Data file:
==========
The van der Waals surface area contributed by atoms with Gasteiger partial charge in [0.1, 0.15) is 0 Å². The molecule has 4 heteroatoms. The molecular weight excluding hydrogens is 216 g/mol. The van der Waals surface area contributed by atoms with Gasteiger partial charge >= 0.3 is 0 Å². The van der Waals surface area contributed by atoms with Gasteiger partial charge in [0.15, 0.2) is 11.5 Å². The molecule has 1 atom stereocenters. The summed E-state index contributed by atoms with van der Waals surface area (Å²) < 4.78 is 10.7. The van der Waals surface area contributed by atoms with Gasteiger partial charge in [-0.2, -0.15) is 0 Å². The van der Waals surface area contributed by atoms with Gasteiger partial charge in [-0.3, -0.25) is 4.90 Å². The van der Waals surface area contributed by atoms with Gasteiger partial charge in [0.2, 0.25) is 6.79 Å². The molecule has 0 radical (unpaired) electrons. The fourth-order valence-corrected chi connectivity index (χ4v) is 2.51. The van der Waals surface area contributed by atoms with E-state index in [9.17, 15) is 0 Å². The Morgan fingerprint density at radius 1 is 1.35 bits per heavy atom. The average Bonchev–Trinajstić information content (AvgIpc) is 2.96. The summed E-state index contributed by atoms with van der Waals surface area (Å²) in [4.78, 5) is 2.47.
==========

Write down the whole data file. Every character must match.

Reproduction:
The van der Waals surface area contributed by atoms with Gasteiger partial charge in [0.1, 0.15) is 0 Å². The molecule has 4 heteroatoms. The molecular weight excluding hydrogens is 216 g/mol. The van der Waals surface area contributed by atoms with Gasteiger partial charge >= 0.3 is 0 Å². The van der Waals surface area contributed by atoms with Gasteiger partial charge in [0.15, 0.2) is 11.5 Å². The molecule has 1 atom stereocenters. The summed E-state index contributed by atoms with van der Waals surface area (Å²) < 4.78 is 10.7. The van der Waals surface area contributed by atoms with Gasteiger partial charge in [-0.2, -0.15) is 0 Å². The van der Waals surface area contributed by atoms with Gasteiger partial charge in [-0.3, -0.25) is 4.90 Å². The van der Waals surface area contributed by atoms with Gasteiger partial charge in [0.2, 0.25) is 6.79 Å². The molecule has 0 radical (unpaired) electrons. The fourth-order valence-corrected chi connectivity index (χ4v) is 2.51. The van der Waals surface area contributed by atoms with E-state index in [9.17, 15) is 0 Å². The Morgan fingerprint density at radius 1 is 1.35 bits per heavy atom. The average Bonchev–Trinajstić information content (AvgIpc) is 2.96. The summed E-state index contributed by atoms with van der Waals surface area (Å²) in [4.78, 5) is 2.47.